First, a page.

Want to be seen as an expert in your field? Traditionally, you had to either hammer down the door of a well-read industry magazine or tread the boards on the conference speaking circuit. Luckily for today’s consultants and professional companies, it is now far easier. If you want to take the first step on the ladder of thought leadership, start writing a business blog and reap the rewards.
In the last year blogs have become mainstream. They are everywhere: newspapers, radio stations, celebrities, politicians, schools and companies are all getting in on the act. But for many businesses, blogging can be a daunting prospect.
Why should I start a blog? What will it involve? How much time will it take? What should I say? Why do I need one when I’ve got a website? Will it open my organisation up to unwanted criticism? Will it really benefit my business? Have I got anything to say that the whole world wants to hear?
In this article I wanted to share my own reasons for starting a blog and offer up advice from seasoned experts in an attempt to dispel some of the misconceptions around blogging. Hopefully, this will motivate other consultants and professional businesses to take the leap.
No mystery – it’s just a communication tool
There is a mystery around blogging. Depending on who you talk to, a blog is either a self indulgent personal diary, a forum for the disaffected or the future of communication (blog or die!). No wonder many people are confused and a bit scared.
But, going back to basics, a blog or weblog is just a website with a twist. Blogs are different from conventional websites for a number of reasons:
- It’s a matter of style. Traditional websites give information in a more formal sense whilst blogs publish personal opinion, normally in a conversational style.
- Websites are about one-way information, blogs are a two-way conversation. They are interactive, connected and seek feedback from readers.
- Blogs are easier to create than standard web sites. Created using instant publishing software they allow you to become an author quickly without much techie expertise.
- Blogs are frequently updated, so almost always get higher rankings in search engine results than static sites.
A blog is a best seen as a personal publishing platform. It can contain important posts or innocuous personal ramblings of little interest to anyone but the writer; the platform doesn’t differentiate. It can be whatever you want it to be. It’s just another communication tool, a quick and easy way to get your ideas out there, and you can use it as you want.
And an immensely valuable tool at that
Blogs do have many different uses. Here are just a few examples I’ve come across:
- I want to communicate what’s going on in my company/school/organisation.
- I want to get my message out to a worldwide audience.
- I want to get press coverage without going down the traditional PR route.
- I want to educate my clients.
- I want to test my ideas and get feedback, to help me develop my proposition.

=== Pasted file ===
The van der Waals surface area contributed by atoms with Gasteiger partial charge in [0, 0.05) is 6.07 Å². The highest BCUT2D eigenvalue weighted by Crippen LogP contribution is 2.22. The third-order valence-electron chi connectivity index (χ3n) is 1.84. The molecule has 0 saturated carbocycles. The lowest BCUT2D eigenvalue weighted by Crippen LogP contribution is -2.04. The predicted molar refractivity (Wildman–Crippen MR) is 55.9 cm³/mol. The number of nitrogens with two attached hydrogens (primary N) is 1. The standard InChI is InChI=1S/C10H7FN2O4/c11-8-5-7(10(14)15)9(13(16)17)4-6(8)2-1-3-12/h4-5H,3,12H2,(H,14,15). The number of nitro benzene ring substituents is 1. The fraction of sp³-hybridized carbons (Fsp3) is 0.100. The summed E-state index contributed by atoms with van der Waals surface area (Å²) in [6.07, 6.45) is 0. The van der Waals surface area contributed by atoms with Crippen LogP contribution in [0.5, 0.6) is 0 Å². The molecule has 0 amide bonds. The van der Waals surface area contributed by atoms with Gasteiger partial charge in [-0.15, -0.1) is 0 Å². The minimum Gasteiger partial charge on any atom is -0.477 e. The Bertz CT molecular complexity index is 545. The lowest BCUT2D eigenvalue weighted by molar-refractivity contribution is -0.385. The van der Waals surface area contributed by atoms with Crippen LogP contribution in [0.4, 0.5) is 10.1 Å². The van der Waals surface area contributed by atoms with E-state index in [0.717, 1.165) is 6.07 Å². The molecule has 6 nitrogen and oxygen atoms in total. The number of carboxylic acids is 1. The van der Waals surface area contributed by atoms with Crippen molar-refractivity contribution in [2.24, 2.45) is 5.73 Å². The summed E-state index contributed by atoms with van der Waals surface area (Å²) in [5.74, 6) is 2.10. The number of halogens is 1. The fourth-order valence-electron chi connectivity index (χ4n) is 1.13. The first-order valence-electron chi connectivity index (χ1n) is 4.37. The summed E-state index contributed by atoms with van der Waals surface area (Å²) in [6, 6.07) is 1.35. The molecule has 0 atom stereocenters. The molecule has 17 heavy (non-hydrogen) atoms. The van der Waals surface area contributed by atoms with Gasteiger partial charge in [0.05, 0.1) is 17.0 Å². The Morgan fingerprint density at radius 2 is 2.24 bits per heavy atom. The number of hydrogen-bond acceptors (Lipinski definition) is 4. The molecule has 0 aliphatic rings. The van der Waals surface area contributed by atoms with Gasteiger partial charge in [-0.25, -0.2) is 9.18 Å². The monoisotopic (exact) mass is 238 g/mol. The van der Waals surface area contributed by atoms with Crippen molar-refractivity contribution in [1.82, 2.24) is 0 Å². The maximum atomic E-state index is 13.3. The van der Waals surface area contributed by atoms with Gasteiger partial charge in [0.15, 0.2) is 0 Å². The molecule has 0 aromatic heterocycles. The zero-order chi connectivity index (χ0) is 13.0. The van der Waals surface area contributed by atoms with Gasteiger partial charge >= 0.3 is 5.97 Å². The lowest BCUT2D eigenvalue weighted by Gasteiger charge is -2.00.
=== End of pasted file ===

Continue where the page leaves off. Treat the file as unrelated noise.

- I want to publish my opinions and stimulate discussion.
- I want to talk with my customers.
- I want to promote my ideas and sell my books.
- I want to market my services in a way that doesn’t alienate customers.
- I want to put a human face to my organisation.
A blog can do all these things for your business. How do you (or will you) use yours?
My blogging rationale
For me, my blog is the place where I write, store and show articles I’ve written. I have a website, but I wanted a place where I could post my ideas, show what I know, generate some interest and maybe get some feedback too.
I may or may not build a community of people who are so interested in what I’ve got to say they sign up for email updates and spread my ideas around the world. If that happens, I’d be delighted. But at the moment I am happy that I can quickly and easily publish my opinions, and send these on to my clients and contacts when relevant.
As to what I write, I take my lead from projects I’m working on or clients that I want to get an idea across to. I’ll write articles with a particular client in mind, relevant to a challenge they are facing (you’ll know who you are!), and I’ll take responsibility for sending these articles to them and others I think might be interested.
Already this approach has paid dividends. The Drupal article has just landed me one new project, and it’s only been up a week. I sent a link to one of my existing contacts who then understood how I could help him with his web project. That’s the quickest sales cycle I’ve experienced in a while.
So why not take the plunge? Log on to Blogger or WordPress or Typepad, design your layout and start writing a blog. You can use it as you like and it’s a powerful tool. This blog is absolute proof that it’s easier than you may think.
If you want to find out more before you leap, The Corporate Blogging Book by Debbie Weil is a great place to start. As she says:
“This is not about being cool. This is about where everyone is going – online. This is where your customers will be soon, if they’re not already.”
What do you think?
I’d love to know about your reasons for blogging or not blogging (yet). Do please send me your feedback.